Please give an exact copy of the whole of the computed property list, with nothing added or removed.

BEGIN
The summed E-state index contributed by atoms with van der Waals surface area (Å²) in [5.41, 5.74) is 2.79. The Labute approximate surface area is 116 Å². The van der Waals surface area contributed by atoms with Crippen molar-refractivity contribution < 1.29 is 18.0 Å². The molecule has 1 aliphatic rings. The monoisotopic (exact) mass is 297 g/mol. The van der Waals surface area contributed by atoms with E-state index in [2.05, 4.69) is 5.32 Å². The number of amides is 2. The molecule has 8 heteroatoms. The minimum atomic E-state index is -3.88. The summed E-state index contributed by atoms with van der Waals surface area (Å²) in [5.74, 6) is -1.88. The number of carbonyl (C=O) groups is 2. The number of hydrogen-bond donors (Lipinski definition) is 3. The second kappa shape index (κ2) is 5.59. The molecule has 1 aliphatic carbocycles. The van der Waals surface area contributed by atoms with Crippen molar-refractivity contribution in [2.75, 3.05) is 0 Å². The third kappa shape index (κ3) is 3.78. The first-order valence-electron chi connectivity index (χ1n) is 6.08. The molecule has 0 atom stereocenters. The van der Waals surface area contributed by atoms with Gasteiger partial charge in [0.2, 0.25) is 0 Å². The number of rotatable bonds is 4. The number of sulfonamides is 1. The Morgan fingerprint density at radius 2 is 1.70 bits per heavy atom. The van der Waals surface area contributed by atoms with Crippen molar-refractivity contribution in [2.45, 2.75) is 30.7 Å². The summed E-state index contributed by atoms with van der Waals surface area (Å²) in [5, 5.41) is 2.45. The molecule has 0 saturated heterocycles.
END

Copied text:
The summed E-state index contributed by atoms with van der Waals surface area (Å²) in [5.41, 5.74) is 2.79. The Labute approximate surface area is 116 Å². The van der Waals surface area contributed by atoms with Crippen molar-refractivity contribution < 1.29 is 18.0 Å². The molecule has 1 aliphatic rings. The monoisotopic (exact) mass is 297 g/mol. The van der Waals surface area contributed by atoms with E-state index in [2.05, 4.69) is 5.32 Å². The number of amides is 2. The molecule has 8 heteroatoms. The minimum atomic E-state index is -3.88. The summed E-state index contributed by atoms with van der Waals surface area (Å²) in [5.74, 6) is -1.88. The number of carbonyl (C=O) groups is 2. The number of hydrogen-bond donors (Lipinski definition) is 3. The second kappa shape index (κ2) is 5.59. The molecule has 1 aliphatic carbocycles. The van der Waals surface area contributed by atoms with Crippen molar-refractivity contribution in [2.75, 3.05) is 0 Å². The third kappa shape index (κ3) is 3.78. The first-order valence-electron chi connectivity index (χ1n) is 6.08. The molecule has 0 atom stereocenters. The van der Waals surface area contributed by atoms with Gasteiger partial charge in [0.2, 0.25) is 0 Å². The number of rotatable bonds is 4. The number of sulfonamides is 1. The Morgan fingerprint density at radius 2 is 1.70 bits per heavy atom. The van der Waals surface area contributed by atoms with Crippen molar-refractivity contribution in [2.45, 2.75) is 30.7 Å². The summed E-state index contributed by atoms with van der Waals surface area (Å²) in [5, 5.41) is 2.45. The molecule has 0 saturated heterocycles.